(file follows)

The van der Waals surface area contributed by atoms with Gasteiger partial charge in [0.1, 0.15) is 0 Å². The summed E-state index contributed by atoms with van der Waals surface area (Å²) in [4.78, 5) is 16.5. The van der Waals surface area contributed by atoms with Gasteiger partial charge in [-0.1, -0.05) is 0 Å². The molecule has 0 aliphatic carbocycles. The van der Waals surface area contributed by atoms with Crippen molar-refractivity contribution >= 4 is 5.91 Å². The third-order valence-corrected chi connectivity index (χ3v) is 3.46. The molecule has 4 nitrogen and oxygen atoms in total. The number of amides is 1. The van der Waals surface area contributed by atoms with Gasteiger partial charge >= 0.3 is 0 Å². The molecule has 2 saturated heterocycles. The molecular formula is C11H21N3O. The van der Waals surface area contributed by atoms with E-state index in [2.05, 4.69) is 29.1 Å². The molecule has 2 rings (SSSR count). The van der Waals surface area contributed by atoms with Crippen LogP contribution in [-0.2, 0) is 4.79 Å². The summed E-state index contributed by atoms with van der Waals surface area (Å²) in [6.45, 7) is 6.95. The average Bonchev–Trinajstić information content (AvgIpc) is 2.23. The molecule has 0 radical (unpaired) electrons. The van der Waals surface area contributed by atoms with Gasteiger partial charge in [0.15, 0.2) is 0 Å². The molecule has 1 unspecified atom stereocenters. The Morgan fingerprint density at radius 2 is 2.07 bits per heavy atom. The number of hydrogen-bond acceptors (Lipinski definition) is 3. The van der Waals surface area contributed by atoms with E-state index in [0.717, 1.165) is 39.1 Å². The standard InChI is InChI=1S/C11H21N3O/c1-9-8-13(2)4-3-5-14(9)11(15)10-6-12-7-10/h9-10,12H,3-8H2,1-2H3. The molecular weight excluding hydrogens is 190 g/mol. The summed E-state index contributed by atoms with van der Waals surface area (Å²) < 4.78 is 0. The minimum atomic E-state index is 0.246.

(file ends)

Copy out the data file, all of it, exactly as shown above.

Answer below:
The van der Waals surface area contributed by atoms with Gasteiger partial charge in [0.1, 0.15) is 0 Å². The summed E-state index contributed by atoms with van der Waals surface area (Å²) in [4.78, 5) is 16.5. The van der Waals surface area contributed by atoms with Gasteiger partial charge in [-0.1, -0.05) is 0 Å². The molecule has 0 aliphatic carbocycles. The van der Waals surface area contributed by atoms with Crippen molar-refractivity contribution >= 4 is 5.91 Å². The third-order valence-corrected chi connectivity index (χ3v) is 3.46. The molecule has 4 nitrogen and oxygen atoms in total. The number of amides is 1. The van der Waals surface area contributed by atoms with Gasteiger partial charge >= 0.3 is 0 Å². The molecule has 2 saturated heterocycles. The molecular formula is C11H21N3O. The van der Waals surface area contributed by atoms with E-state index in [2.05, 4.69) is 29.1 Å². The molecule has 2 rings (SSSR count). The van der Waals surface area contributed by atoms with Crippen LogP contribution in [-0.2, 0) is 4.79 Å². The summed E-state index contributed by atoms with van der Waals surface area (Å²) in [6.45, 7) is 6.95. The average Bonchev–Trinajstić information content (AvgIpc) is 2.23. The molecule has 0 radical (unpaired) electrons. The van der Waals surface area contributed by atoms with Gasteiger partial charge in [0.15, 0.2) is 0 Å². The molecule has 1 unspecified atom stereocenters. The Morgan fingerprint density at radius 2 is 2.07 bits per heavy atom. The number of hydrogen-bond acceptors (Lipinski definition) is 3. The van der Waals surface area contributed by atoms with E-state index in [0.717, 1.165) is 39.1 Å². The standard InChI is InChI=1S/C11H21N3O/c1-9-8-13(2)4-3-5-14(9)11(15)10-6-12-7-10/h9-10,12H,3-8H2,1-2H3. The molecular weight excluding hydrogens is 190 g/mol. The summed E-state index contributed by atoms with van der Waals surface area (Å²) < 4.78 is 0. The minimum atomic E-state index is 0.246.